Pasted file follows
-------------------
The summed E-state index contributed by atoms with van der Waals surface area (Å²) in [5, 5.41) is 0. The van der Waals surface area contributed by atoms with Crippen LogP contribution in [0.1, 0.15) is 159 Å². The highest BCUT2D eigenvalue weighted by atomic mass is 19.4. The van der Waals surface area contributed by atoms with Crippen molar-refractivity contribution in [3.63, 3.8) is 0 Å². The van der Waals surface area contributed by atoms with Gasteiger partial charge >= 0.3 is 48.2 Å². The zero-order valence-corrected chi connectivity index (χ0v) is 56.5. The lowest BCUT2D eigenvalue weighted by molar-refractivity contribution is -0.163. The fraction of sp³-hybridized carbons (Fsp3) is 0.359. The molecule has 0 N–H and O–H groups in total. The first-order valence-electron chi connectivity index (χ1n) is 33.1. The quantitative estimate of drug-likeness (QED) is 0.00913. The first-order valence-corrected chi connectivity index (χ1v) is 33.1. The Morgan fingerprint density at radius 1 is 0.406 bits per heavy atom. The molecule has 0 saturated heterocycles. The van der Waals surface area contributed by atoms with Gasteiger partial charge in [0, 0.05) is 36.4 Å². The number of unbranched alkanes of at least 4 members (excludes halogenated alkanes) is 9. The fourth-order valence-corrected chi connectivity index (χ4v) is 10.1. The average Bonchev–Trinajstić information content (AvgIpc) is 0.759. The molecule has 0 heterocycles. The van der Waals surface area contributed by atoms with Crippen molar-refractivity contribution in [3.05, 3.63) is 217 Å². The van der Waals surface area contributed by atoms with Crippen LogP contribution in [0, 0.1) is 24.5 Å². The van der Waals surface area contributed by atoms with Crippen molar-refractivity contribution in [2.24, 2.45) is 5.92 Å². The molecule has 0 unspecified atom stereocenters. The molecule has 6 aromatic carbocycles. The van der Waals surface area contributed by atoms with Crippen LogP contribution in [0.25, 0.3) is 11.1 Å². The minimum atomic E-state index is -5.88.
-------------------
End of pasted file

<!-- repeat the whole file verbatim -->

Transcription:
The summed E-state index contributed by atoms with van der Waals surface area (Å²) in [5, 5.41) is 0. The van der Waals surface area contributed by atoms with Crippen LogP contribution in [0.1, 0.15) is 159 Å². The highest BCUT2D eigenvalue weighted by atomic mass is 19.4. The van der Waals surface area contributed by atoms with Crippen molar-refractivity contribution in [3.63, 3.8) is 0 Å². The van der Waals surface area contributed by atoms with Gasteiger partial charge >= 0.3 is 48.2 Å². The zero-order valence-corrected chi connectivity index (χ0v) is 56.5. The lowest BCUT2D eigenvalue weighted by molar-refractivity contribution is -0.163. The fraction of sp³-hybridized carbons (Fsp3) is 0.359. The molecule has 0 N–H and O–H groups in total. The first-order valence-electron chi connectivity index (χ1n) is 33.1. The quantitative estimate of drug-likeness (QED) is 0.00913. The first-order valence-corrected chi connectivity index (χ1v) is 33.1. The Morgan fingerprint density at radius 1 is 0.406 bits per heavy atom. The molecule has 0 saturated heterocycles. The van der Waals surface area contributed by atoms with Gasteiger partial charge in [0, 0.05) is 36.4 Å². The number of unbranched alkanes of at least 4 members (excludes halogenated alkanes) is 9. The fourth-order valence-corrected chi connectivity index (χ4v) is 10.1. The average Bonchev–Trinajstić information content (AvgIpc) is 0.759. The molecule has 0 heterocycles. The van der Waals surface area contributed by atoms with Crippen molar-refractivity contribution in [3.05, 3.63) is 217 Å². The van der Waals surface area contributed by atoms with Crippen LogP contribution in [0, 0.1) is 24.5 Å². The van der Waals surface area contributed by atoms with Crippen molar-refractivity contribution in [2.24, 2.45) is 5.92 Å². The molecule has 0 unspecified atom stereocenters. The molecule has 6 aromatic carbocycles. The van der Waals surface area contributed by atoms with Crippen LogP contribution in [0.25, 0.3) is 11.1 Å². The minimum atomic E-state index is -5.88.